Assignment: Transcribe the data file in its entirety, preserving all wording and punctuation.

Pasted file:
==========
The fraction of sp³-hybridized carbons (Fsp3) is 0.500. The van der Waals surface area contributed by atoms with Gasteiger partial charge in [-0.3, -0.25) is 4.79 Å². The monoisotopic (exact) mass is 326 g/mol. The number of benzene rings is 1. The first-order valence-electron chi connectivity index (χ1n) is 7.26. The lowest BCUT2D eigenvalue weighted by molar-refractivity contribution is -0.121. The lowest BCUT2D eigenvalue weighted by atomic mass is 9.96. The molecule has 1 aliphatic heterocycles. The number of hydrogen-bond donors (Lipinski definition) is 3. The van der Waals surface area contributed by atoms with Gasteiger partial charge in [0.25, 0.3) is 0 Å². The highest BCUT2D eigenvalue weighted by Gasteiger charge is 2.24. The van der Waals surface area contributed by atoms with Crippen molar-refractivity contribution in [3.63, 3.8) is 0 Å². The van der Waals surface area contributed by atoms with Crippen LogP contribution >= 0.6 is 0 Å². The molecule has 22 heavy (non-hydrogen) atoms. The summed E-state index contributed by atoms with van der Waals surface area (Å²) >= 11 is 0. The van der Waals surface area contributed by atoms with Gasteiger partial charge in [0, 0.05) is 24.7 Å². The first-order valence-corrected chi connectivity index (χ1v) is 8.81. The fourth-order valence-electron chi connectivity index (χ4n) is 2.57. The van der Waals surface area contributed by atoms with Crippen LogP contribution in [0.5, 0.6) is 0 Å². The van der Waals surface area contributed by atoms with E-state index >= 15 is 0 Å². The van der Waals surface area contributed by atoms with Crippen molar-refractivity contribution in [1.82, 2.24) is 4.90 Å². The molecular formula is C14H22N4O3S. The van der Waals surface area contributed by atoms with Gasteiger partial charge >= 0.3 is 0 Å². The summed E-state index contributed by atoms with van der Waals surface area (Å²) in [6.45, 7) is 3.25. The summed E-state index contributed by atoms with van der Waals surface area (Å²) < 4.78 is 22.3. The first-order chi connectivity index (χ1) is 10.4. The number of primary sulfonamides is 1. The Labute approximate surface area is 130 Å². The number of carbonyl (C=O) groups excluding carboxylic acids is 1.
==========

The fraction of sp³-hybridized carbons (Fsp3) is 0.500. The van der Waals surface area contributed by atoms with Gasteiger partial charge in [-0.3, -0.25) is 4.79 Å². The monoisotopic (exact) mass is 326 g/mol. The number of benzene rings is 1. The first-order valence-electron chi connectivity index (χ1n) is 7.26. The lowest BCUT2D eigenvalue weighted by molar-refractivity contribution is -0.121. The lowest BCUT2D eigenvalue weighted by atomic mass is 9.96. The molecule has 1 aliphatic heterocycles. The number of hydrogen-bond donors (Lipinski definition) is 3. The van der Waals surface area contributed by atoms with Gasteiger partial charge in [0.25, 0.3) is 0 Å². The highest BCUT2D eigenvalue weighted by Gasteiger charge is 2.24. The van der Waals surface area contributed by atoms with Crippen molar-refractivity contribution in [3.63, 3.8) is 0 Å². The van der Waals surface area contributed by atoms with Crippen LogP contribution >= 0.6 is 0 Å². The molecule has 22 heavy (non-hydrogen) atoms. The summed E-state index contributed by atoms with van der Waals surface area (Å²) >= 11 is 0. The van der Waals surface area contributed by atoms with Gasteiger partial charge in [0, 0.05) is 24.7 Å². The first-order valence-corrected chi connectivity index (χ1v) is 8.81. The fourth-order valence-electron chi connectivity index (χ4n) is 2.57. The van der Waals surface area contributed by atoms with Crippen LogP contribution in [0.5, 0.6) is 0 Å². The van der Waals surface area contributed by atoms with E-state index >= 15 is 0 Å². The van der Waals surface area contributed by atoms with Crippen molar-refractivity contribution in [1.82, 2.24) is 4.90 Å². The molecular formula is C14H22N4O3S. The van der Waals surface area contributed by atoms with Gasteiger partial charge >= 0.3 is 0 Å². The summed E-state index contributed by atoms with van der Waals surface area (Å²) in [6.45, 7) is 3.25. The summed E-state index contributed by atoms with van der Waals surface area (Å²) < 4.78 is 22.3. The first-order chi connectivity index (χ1) is 10.4. The number of primary sulfonamides is 1. The Labute approximate surface area is 130 Å². The number of carbonyl (C=O) groups excluding carboxylic acids is 1.